10. RLC3

    RLC3 Member

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    The imperial gallon is bigger than the US gallon, not smaller. Here in Oregon gas (petrol) is about $3.75US per gallon.
     
  11. Rocky_H

    Rocky_H Active Member

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    That varies a lot state to state because every state has their own level of gasoline taxes. In Idaho right now, we're at about $2.79 I think. Yeah, the rest of the world has more realistic prices, and the U.S. is artificially low from what it should be.
     
  12. jerry33

    jerry33 S85 - VIN:P05130 - 3/2/13

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    It has cost me less than $2,400 for 96K miles (Assumes all charging happens at home and electricity is 10 cents/kWh--actual electric rate is less). So if we use $2,400 for 100K, that's 41.6 miles for a dollar. It's actually better than that because about half the miles are trip miles which don't cost anything except the last charge at home. However, some of the SC gain it eaten up by charging inefficiencies, so the real number is closer to 55 or 60 miles for a dollar.
    Oct_1_2017_jerry.jpg
     
  13. RLC3

    RLC3 Member

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    Here you see the result of not buying gas anymore. I'm unclear on the price! It's actually about $2.75. And yeah, it's only that low because our national policies are more affected by money than common sense.
     
  14. Tevvy

    Tevvy Member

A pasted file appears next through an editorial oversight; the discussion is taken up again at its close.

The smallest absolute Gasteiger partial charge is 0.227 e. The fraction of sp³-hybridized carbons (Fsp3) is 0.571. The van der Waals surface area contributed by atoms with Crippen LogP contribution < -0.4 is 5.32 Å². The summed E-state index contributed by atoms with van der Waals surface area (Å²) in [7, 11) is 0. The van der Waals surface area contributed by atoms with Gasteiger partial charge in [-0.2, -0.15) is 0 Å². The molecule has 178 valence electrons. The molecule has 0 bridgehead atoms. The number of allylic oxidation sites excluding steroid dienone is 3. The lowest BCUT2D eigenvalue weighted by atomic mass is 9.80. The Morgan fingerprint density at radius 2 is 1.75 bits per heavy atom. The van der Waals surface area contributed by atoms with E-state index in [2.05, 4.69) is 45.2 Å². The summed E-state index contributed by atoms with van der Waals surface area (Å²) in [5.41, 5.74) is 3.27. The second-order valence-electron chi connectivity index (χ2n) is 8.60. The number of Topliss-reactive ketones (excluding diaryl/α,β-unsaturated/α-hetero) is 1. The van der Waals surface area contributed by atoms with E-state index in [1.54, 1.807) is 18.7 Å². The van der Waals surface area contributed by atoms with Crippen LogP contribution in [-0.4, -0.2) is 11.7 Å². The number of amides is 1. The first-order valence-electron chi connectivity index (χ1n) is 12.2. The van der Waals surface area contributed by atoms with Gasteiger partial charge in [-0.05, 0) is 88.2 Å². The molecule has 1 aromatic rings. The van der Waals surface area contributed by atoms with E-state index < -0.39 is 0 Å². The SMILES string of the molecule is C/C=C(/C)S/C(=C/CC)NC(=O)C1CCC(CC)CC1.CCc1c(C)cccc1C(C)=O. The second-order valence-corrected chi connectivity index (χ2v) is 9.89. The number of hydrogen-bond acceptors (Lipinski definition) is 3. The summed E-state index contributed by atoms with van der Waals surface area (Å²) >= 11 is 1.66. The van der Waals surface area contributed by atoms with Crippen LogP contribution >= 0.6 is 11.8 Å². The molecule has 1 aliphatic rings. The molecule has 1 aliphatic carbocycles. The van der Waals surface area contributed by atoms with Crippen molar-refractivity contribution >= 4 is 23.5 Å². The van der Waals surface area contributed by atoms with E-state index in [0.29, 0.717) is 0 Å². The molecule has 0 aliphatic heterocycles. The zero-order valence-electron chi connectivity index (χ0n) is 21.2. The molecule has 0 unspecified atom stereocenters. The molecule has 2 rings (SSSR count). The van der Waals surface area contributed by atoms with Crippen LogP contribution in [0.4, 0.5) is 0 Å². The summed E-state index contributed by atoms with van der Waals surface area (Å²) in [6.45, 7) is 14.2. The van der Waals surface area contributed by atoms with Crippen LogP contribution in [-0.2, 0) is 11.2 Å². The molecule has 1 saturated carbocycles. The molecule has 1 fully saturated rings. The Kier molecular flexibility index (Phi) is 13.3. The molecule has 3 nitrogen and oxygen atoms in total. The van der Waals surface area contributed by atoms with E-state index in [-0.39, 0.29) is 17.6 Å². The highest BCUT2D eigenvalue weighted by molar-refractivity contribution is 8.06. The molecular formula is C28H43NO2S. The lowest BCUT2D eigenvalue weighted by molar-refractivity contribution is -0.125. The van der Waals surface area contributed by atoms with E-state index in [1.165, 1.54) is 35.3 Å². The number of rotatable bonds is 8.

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    It just seems a no brainer to me..........I struggle to explain it to people at work, but this car will really be free (for me in the UK) after 250,000 miles. Which for me will be about 6 years.

    In reality it will probably be about 200,000 miles, given the tax incentives we enjoy currently, no servicing costs, cheaper road tax, free charging points, etc, etc).
     
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  15. RichardL

    RichardL Member

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    In the US, we can select 'Time of Use' charging rates as well - for instance in California we can select an EV rate that means we pay more during peak times and then get very cheap electricity in the middle of the night. So by starting charging at midnight (which is fine, its usually done by 2 - 3 am) it is very much cheaper.

    Of course you pay more in the afternoon, but many of us have solar, which easily offsets this on most days
     
  16. jelloslug

    jelloslug Active Member

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    In my area, low octane is about $2.50 a (US) gallon, high octane is about $2.90 a gallon, and diesel is about $2.60 a gallon.
     
  17. Tevvy

    Tevvy Member

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    Yeah so the fuel looks about double the cost in the uk to the us then. So maybe not as big an incentive for you guys but still worth it.

    We have some cheaper night time tariffs too. Called ‘economy 7’ as its typically midnight to 7am. But the daytime rate jumps up quite a lot so it probably isn’t worth it. But I can get the night time rate down to about 6p/kWh. But day jumps to 18p.

    As for solar. You need sun for this right??? Not great in the uk for this!
     
  18. jerry33

    jerry33 S85 - VIN:P05130 - 3/2/13

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    I think the real issue is that the "cost justification" makes it sound as if it's a downgrade rather than what it is: an upgrade. No one cost justifies an upgrade.
     
  19. conman

    conman Member

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    In Australia we have an electricity supplier who puts in a special meter just for your EV and charges only $1 AUD per day for unlimited charging of one vehicle. Hard to compare that to anything else, especially if you do a lot of travel each day.